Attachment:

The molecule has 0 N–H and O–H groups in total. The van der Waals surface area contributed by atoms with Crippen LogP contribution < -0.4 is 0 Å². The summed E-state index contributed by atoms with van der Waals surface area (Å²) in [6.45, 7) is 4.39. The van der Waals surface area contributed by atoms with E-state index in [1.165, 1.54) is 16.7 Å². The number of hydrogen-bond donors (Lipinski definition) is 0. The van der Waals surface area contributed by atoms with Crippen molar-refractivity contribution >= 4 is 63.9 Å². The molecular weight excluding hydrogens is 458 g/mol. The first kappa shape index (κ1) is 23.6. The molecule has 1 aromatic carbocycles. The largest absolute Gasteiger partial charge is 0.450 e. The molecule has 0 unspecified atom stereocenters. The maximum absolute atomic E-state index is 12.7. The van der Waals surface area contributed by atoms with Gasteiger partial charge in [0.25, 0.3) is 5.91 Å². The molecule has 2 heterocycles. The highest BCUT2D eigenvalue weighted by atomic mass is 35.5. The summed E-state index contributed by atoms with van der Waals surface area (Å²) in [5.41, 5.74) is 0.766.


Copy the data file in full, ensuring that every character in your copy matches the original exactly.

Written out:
The molecule has 0 N–H and O–H groups in total. The van der Waals surface area contributed by atoms with Crippen LogP contribution < -0.4 is 0 Å². The summed E-state index contributed by atoms with van der Waals surface area (Å²) in [6.45, 7) is 4.39. The van der Waals surface area contributed by atoms with E-state index in [1.165, 1.54) is 16.7 Å². The number of hydrogen-bond donors (Lipinski definition) is 0. The van der Waals surface area contributed by atoms with Crippen molar-refractivity contribution >= 4 is 63.9 Å². The molecular weight excluding hydrogens is 458 g/mol. The first kappa shape index (κ1) is 23.6. The molecule has 1 aromatic carbocycles. The largest absolute Gasteiger partial charge is 0.450 e. The molecule has 0 unspecified atom stereocenters. The maximum absolute atomic E-state index is 12.7. The van der Waals surface area contributed by atoms with Gasteiger partial charge in [0.25, 0.3) is 5.91 Å². The molecule has 2 heterocycles. The highest BCUT2D eigenvalue weighted by atomic mass is 35.5. The summed E-state index contributed by atoms with van der Waals surface area (Å²) in [5.41, 5.74) is 0.766.